Some of the participants voiced their desire to produce lessons based on their Study Tour experience, which was readily approved of by the rest of the group. Hence a decision was made that everything that might appear useful for a future lesson should be collected or carefully recorded.
The idea of staying with families proved to have been crucial from the ethnographic point of view. Participants working on all topics used the evenings spent with the families to find out more about their areas of interest. Some of these conversations proved enormously fruitful, especially in the case of Shopping, Shakespeare, The Dome and Family. Team members stressed the importance of hearing representative opinions on all these topics, as they were very different from what had been anticipated. Participants also learnt things they did not expect to find out about, which was another very important aspect of staying with families.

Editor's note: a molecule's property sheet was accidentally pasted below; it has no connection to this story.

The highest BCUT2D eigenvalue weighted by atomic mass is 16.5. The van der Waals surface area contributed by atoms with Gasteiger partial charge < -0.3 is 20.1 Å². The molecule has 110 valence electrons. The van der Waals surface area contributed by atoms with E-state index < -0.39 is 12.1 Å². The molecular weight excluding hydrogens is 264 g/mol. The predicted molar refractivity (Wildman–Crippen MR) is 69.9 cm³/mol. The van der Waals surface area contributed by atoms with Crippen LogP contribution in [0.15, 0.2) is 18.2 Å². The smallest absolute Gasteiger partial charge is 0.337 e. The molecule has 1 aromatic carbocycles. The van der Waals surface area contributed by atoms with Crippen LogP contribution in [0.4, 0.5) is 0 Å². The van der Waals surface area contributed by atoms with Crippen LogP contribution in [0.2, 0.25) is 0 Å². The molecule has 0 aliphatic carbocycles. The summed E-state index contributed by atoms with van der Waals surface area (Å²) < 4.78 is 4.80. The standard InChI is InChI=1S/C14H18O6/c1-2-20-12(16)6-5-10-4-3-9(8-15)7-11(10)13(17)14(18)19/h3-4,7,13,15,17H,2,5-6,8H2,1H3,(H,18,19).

The tour was so packed with sites and museums we wanted to see or visit that it seemed almost impossible physically to manage everything. Yet the group proved to be so eager to see and experience as much as possible that they covered more than we would have thought feasible. Several teachers stressed that since it was their first time in Britain, they also wanted to learn how to do certain things, such as finding their way round the underground on their own.
Not a single minute of the trip was wasted – when travelling to or from a given site, the teachers very willingly watched videos; time spent in the coach was also used to exchange impressions and opinions, and to work on adding to the materials that had been prepared during the workshop.
Post-trip workshop I